It’s a phrase we hear more and more as we travel the halls of our buildings and the p-ways of our ships. The older, saltier sailors keep mentioning how this is a “new Navy” and that it isn’t what it used to be—and they’re right. We use the term “new Navy” and associate it with the weaknesses of the modern generation, our quivering fear at saying or doing anything because of the repercussions of hurting another’s feelings or not being politically correct. We see the “new Navy” as the shedding of what was once a thick skin, which is not entirely untrue.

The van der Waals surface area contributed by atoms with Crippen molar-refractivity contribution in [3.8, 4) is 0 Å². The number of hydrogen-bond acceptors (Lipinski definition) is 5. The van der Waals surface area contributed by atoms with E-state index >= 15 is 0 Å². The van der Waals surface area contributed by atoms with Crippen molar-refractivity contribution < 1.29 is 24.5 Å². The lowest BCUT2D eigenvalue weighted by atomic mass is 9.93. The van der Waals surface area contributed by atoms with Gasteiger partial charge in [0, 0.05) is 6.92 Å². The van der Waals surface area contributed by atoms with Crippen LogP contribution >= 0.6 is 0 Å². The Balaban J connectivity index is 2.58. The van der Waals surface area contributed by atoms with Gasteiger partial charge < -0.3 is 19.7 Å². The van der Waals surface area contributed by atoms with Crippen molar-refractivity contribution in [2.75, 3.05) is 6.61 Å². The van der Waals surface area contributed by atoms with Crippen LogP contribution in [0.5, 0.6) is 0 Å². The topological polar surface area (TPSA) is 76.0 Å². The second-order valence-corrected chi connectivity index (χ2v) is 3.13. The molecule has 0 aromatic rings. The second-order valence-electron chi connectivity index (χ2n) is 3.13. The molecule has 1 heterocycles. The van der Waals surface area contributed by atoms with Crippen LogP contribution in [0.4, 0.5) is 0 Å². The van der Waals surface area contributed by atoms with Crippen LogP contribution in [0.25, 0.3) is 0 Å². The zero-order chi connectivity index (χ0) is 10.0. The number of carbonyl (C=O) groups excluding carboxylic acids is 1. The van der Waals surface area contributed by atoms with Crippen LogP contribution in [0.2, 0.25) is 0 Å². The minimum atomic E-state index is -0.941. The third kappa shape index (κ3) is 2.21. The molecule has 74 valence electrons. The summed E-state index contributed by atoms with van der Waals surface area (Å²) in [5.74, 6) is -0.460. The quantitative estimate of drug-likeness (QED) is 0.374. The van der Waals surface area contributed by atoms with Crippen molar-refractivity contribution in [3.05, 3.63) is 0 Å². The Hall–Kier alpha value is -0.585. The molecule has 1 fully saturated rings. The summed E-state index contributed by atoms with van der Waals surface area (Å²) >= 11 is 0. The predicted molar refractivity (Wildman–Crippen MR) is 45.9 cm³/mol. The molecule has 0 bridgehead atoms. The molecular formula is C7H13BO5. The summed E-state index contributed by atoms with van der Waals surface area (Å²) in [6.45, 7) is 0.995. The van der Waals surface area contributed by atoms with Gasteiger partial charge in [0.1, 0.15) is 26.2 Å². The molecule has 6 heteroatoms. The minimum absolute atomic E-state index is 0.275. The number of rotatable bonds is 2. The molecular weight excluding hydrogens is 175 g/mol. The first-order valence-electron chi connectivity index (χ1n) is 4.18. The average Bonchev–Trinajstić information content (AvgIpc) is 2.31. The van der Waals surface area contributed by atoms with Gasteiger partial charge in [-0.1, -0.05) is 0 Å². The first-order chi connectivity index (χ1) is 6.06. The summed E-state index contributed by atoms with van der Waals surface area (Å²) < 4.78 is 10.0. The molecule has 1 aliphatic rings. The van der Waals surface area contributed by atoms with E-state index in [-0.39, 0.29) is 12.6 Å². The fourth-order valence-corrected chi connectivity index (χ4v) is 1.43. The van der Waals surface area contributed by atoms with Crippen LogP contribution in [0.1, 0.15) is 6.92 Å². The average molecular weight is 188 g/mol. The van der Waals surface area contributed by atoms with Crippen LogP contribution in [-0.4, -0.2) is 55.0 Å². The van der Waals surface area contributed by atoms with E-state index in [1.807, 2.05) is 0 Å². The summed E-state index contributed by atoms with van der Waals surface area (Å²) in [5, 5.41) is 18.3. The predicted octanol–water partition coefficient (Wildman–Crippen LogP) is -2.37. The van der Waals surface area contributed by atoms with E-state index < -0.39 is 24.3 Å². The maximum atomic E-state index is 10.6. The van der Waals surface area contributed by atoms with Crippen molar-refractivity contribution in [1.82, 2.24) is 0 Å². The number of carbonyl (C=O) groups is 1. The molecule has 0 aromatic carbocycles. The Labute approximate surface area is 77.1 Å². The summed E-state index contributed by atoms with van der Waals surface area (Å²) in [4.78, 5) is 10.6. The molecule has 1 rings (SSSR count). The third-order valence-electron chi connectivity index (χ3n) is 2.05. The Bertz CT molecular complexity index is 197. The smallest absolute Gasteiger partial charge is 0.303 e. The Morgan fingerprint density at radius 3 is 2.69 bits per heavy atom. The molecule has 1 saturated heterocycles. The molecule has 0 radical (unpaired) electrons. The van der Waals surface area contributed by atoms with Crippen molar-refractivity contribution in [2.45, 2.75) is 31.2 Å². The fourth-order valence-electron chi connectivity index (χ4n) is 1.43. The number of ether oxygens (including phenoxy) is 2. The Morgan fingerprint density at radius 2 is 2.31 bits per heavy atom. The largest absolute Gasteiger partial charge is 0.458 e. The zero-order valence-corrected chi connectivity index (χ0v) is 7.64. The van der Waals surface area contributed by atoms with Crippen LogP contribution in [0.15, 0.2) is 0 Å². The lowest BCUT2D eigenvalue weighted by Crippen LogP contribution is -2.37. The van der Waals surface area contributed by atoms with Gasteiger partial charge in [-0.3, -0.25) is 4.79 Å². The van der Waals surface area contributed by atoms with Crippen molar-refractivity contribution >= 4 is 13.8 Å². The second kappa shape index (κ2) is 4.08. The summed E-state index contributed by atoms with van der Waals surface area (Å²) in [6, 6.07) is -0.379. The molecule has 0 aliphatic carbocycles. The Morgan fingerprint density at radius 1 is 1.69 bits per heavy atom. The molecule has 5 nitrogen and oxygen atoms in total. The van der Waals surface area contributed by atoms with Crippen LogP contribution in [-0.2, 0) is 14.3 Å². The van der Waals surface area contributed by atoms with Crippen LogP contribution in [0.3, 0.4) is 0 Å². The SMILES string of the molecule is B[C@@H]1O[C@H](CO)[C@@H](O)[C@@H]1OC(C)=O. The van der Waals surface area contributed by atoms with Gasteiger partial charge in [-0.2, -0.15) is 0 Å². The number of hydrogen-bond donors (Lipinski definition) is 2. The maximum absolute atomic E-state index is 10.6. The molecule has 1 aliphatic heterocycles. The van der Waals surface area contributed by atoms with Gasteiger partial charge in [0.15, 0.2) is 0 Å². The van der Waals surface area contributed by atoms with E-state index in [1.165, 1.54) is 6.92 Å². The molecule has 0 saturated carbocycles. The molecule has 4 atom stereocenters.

One seeming problem is our inability to understand what the “new Navy” really is and how to tap into its truly unlimited potential. The Navy, along with the rest of the armed forces, is retiring its leadership from Generation X, which typically includes those born between 1965 and 1980, and completing a turnover to Generation Y, which is considered to be those who were born between 1980 and 1995 (also known as millennials). It’s important to understand the differences between these two generations and what it means to our Navy.